THIS YEAR'S Whitechapel Open is the biggest ever, with hundreds of exhibits filling both the Whitechapel Gallery itself and the wide spaces of the Atlantis building. There are more artists in east London than in any comparable area in Europe, and as usual they have responded fully to their local biannual. Apart from the show itself, an open-studios scheme is in operation. For the next seven weekends a number of studio blocks will receive visitors. Anyone who goes to them all can see the work of more than 800 artists.
It's always said that in the Open the latest trends are on view. Maybe that was so in the past, but this year I didn't find anything particularly advanced, or fashionable, or genuinely new. Instead we get a very good view of the middle ground of art. This is what we should expect. Most practising artists - in fact the very great majority - do belong to the middle ground: not especially radical, not conscious of being part of any avant-garde, just getting on with their own work, exhibiting when they can, managing a sale or two every year or so, and enjoying a reputation that scarcely reaches beyond their fellow artists and a few art-world professionals. That's the nature of life, in the artist class. My point is that within this class we find much of the health of contemporary art.
Just how good the middle ground can be is demonstrated by numerous paintings in the Whitechapel - and, I dare say, in paintings by people who weren't accepted, for I note a number of surprising omissions. An excellent canvas is contributed by Kevin O'Brien, whose public career has been rather quiet since he was the National Gallery's artist-in-residence a decade ago. In those days O'Brien was a figurative painter, with perhaps a shade too much lyrical symbolism in his manner. His present and mature style is abstract, though it has references to architecture and organic life. The beautiful Spanish Chapel III is made from bold outlined shapes in muted charcoal colours. To the right are seed-like ellipses, to the left a nice piece of scrabbled-over brown-black gunge, in its own way a passage of virtuoso handling.
There are no prizes this year. No doubt every penny had to go to the costs of such an enormous exhibition. If there had been awards, O'Brien's painting would surely have competed with Clyde Hopkins's Crossing the Coast - August 1940 - not that one can contrast them very easily because Hopkins is in the Whitechapel proper and O'Brien in the Atlantis building. Hopkins's title sounds terribly patriotic, but he's given to mad names for his pictures and actually this title underlines what an un-English artist he is. If you saw this painting in an international show you'd never guess that he's such a loyal son of the Home Counties. One imagines its artist in a sombrero. I admire the painting for its panache and its way with high-keyed colour. There's more to it than that, for Hopkins at his best has a unique combination of ebullience and underlying tragedy.
Rather a lot of wall space is taken up by the abstract painters loosely associated with the studios in Greenwich. It may be that they appear in such force because one of the selectors was Sheila Girling (Lady Caro), herself a painter with similar concerns. In any case these artists look very well in the Atlantis. Geoff Hollow, Paul Tonkin, Kay Saunders and Mali Morris all present paintings of considerable subtlety and all show a commitment to colour that is quite absent in today's figurative art. I also enjoyed paintings by Sean Cummins, Colin McCallum and David Gittings, while Fred Pollock's Highlander is a terrific canvas, its stressful yellows, crimsons and deep greens forced to work together by an effort of aesthetic will.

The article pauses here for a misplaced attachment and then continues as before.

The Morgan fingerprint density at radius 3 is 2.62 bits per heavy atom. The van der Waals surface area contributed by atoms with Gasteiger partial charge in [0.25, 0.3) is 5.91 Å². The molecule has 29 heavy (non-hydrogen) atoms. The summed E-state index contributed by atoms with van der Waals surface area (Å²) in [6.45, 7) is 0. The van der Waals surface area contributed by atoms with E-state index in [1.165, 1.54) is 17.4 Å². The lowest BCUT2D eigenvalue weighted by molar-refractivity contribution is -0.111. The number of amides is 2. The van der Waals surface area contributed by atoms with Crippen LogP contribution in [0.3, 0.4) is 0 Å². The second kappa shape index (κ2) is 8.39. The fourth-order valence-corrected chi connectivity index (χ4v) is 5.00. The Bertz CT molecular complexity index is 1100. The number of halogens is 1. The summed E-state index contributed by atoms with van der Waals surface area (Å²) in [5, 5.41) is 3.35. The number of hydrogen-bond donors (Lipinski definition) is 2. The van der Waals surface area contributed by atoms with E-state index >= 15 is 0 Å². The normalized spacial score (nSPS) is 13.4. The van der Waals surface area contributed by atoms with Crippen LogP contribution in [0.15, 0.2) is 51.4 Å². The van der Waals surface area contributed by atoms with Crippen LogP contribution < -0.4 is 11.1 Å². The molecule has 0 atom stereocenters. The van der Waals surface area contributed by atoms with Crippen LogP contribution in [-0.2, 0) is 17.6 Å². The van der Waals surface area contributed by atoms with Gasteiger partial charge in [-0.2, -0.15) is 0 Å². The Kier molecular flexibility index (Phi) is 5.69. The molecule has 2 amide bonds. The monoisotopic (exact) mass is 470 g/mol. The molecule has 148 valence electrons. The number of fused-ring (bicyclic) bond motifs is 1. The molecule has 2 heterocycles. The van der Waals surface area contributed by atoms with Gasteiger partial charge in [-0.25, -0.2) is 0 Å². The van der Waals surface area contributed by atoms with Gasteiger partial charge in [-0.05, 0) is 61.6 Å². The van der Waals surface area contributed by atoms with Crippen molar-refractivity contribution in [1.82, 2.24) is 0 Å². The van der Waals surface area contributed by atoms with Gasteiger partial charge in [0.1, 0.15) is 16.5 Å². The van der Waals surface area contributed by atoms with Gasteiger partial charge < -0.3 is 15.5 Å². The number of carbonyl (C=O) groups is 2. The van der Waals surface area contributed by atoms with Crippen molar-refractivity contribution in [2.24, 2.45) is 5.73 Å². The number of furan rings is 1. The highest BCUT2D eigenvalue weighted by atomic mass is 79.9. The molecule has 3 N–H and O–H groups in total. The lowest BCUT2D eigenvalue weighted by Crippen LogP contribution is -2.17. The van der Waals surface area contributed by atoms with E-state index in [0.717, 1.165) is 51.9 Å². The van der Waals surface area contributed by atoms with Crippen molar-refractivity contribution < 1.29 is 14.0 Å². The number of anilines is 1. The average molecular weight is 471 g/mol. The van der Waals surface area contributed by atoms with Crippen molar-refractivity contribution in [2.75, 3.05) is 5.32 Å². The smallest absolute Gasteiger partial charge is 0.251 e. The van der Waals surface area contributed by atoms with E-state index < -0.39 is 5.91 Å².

In big mixed shows such as the Open, sculpture tends to look like a secondary activity, and I grieve that the installation hasn't managed to be kinder to three-dimensional art. Smaller works by such artists as Elizabeth Wright and Jo Stockham can't really compete with the Atlantis environment. Perhaps the most effective sculptures are the largest, Iain Edwards' grandiose Carriage No 4 in the Whitechapel and Andrew Sabin's open-wire construction, Sea Wall, in the Atlantis. The most thoughtful sculpture is Stephen Lewis's Juke, but it seems to be so preoccupied with its own nature that it's shy of company. This is partly because Lewis has painted his welded steel in so many colours, evidently influenced by his friends among the Greenwich painters. I think he has three colours too many, but grant that the piece might look quite different in a smaller gallery.
Apparently, not many photographers sent their work for selection. Emma Rushton's amusing series, My Ideal Man, showing four women clutching puppet-sized bourgeois gentlemen, is the best photographic work on display. Photography is to the fore in another exhibition on the other side of London. The Camden Arts Centre is hosting the latest in the series of 'BT New Contemporaries'. It's better than last year's compilation, but not by much. The photographers look good because they seem to know what they're doing. Ruth Farrington's pictures of her parents strolling through ecological disasters may be derivative, but they are firmly constructed and make a firm point.
Most of the rest of the show is regurgitated neo-conceptualism and is pointless. As usual, the selectors offer us no real painting. I suppose they're trying to avoid the middle ground. But the fact is that our art schools are still sending dozens of good painters into the world and the New Contemporaries project is not truly representing the scene if they are ignored.
'Whitechapel Open': Whitechapel Gallery, E1 (071-377 0107) and Atlantis Upper, E1 (071-377 8855) to 26 June. 'BT New Contemporaries': Camden Arts, NW3 (071-435 2643) to 12 June.
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